The Atlas of the Civil War

By James M. McPherson
  • File : Pdf, ePub, Mobi, Kindle
  • Publisher : Simon and Schuster
  • Book Code : 1510756701
  • Total of Pages : 222
  • Category : History
  • Members : 987
  • Pdf File: the-atlas-of-the-civil-war.pdf

Book Short Summary:

From the first shots fired at Fort Sumter in 1861 to the final clashes on the Road to Appomattox in 1864, The Atlas of the Civil War reconstructs the battles of America's bloodiest war with unparalleled clarity and precision. Edited by Pulitzer Prize recipient James M. McPherson and written by America's leading military historians, this peerless reference charts the major campaigns and skirmishes of the Civil War. Each battle is meticulously plotted on one of 200 specially commissioned full-color maps. Timelines provide detailed, play-by-play maneuvers, and the accompanying text highlights the strategic aims and tactical considerations of the men in charge. Each of the battle, communications, and locator maps are cross-referenced to provide a comprehensive overview of the fighting as it swept across the country. With more than two hundred photographs and countless personal accounts that vividly describe the experiences of soldiers in the fields, The Atlas of the Civil War brings to life the human drama that pitted state against state and brother against brother.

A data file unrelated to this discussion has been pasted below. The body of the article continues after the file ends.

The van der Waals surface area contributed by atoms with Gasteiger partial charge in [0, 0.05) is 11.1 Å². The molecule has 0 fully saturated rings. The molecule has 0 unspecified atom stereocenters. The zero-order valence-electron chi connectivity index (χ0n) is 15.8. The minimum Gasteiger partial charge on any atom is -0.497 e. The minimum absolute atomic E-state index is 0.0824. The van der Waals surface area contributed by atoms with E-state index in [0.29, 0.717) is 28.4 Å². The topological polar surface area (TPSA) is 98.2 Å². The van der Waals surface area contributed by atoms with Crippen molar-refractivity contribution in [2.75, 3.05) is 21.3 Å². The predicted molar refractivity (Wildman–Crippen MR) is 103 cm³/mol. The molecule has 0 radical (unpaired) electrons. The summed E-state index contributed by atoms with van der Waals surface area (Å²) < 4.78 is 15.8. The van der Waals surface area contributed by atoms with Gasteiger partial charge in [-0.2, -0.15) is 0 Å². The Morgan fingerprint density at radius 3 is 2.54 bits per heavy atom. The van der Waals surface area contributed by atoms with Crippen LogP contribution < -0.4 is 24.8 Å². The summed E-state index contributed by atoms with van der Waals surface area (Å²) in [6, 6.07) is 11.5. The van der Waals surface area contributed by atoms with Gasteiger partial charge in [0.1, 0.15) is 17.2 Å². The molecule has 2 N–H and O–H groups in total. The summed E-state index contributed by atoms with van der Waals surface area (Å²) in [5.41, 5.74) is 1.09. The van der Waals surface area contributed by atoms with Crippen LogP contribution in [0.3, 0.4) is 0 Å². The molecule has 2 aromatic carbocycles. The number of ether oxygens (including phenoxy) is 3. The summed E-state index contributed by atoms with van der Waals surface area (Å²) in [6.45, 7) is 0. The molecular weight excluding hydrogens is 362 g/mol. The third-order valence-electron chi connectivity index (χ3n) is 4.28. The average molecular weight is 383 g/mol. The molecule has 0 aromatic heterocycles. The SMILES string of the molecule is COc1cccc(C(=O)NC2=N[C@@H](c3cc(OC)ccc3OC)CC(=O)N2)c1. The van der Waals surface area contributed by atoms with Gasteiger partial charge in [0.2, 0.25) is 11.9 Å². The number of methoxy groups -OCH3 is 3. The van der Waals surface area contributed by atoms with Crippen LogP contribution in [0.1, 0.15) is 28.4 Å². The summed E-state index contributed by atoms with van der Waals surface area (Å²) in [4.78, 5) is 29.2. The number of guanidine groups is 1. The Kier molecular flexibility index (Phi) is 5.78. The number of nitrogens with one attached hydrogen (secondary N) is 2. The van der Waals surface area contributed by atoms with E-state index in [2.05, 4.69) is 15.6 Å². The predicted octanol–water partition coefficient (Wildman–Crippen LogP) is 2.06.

The Longest Night

By David J Eicher
  • File : Pdf, ePub, Mobi, Kindle
  • Publisher : Simon and Schuster
  • Book Code : 0743218469
  • Total of Pages : 992
  • Category : History
  • Members : 178
  • Pdf File: the-longest-night.pdf

Book Short Summary: